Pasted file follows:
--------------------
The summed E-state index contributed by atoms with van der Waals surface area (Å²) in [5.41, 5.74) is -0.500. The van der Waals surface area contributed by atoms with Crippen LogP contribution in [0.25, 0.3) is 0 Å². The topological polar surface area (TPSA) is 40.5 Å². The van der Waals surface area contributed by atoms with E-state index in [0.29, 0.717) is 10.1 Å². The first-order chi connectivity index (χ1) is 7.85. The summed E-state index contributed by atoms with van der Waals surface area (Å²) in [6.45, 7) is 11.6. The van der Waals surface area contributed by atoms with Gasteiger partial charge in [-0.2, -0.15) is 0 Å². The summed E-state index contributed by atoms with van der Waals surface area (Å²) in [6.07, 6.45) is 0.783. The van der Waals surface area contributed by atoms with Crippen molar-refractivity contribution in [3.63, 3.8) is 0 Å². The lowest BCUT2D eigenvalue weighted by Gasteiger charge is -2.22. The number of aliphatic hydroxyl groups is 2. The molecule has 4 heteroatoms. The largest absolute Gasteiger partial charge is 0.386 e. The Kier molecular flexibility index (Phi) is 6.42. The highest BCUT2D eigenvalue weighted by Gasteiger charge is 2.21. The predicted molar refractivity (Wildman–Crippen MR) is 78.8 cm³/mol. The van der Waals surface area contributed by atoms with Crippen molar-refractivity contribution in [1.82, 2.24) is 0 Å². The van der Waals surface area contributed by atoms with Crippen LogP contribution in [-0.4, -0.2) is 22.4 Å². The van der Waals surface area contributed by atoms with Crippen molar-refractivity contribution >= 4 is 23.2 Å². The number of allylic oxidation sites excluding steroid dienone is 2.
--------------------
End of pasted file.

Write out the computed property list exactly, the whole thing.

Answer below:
The summed E-state index contributed by atoms with van der Waals surface area (Å²) in [5.41, 5.74) is -0.500. The van der Waals surface area contributed by atoms with Crippen LogP contribution in [0.25, 0.3) is 0 Å². The topological polar surface area (TPSA) is 40.5 Å². The van der Waals surface area contributed by atoms with E-state index in [0.29, 0.717) is 10.1 Å². The first-order chi connectivity index (χ1) is 7.85. The summed E-state index contributed by atoms with van der Waals surface area (Å²) in [6.45, 7) is 11.6. The van der Waals surface area contributed by atoms with Gasteiger partial charge in [-0.2, -0.15) is 0 Å². The summed E-state index contributed by atoms with van der Waals surface area (Å²) in [6.07, 6.45) is 0.783. The van der Waals surface area contributed by atoms with Crippen molar-refractivity contribution in [3.63, 3.8) is 0 Å². The lowest BCUT2D eigenvalue weighted by Gasteiger charge is -2.22. The number of aliphatic hydroxyl groups is 2. The molecule has 4 heteroatoms. The largest absolute Gasteiger partial charge is 0.386 e. The Kier molecular flexibility index (Phi) is 6.42. The highest BCUT2D eigenvalue weighted by Gasteiger charge is 2.21. The predicted molar refractivity (Wildman–Crippen MR) is 78.8 cm³/mol. The van der Waals surface area contributed by atoms with Crippen molar-refractivity contribution in [1.82, 2.24) is 0 Å². The van der Waals surface area contributed by atoms with Crippen LogP contribution in [-0.4, -0.2) is 22.4 Å². The van der Waals surface area contributed by atoms with Crippen molar-refractivity contribution >= 4 is 23.2 Å². The number of allylic oxidation sites excluding steroid dienone is 2.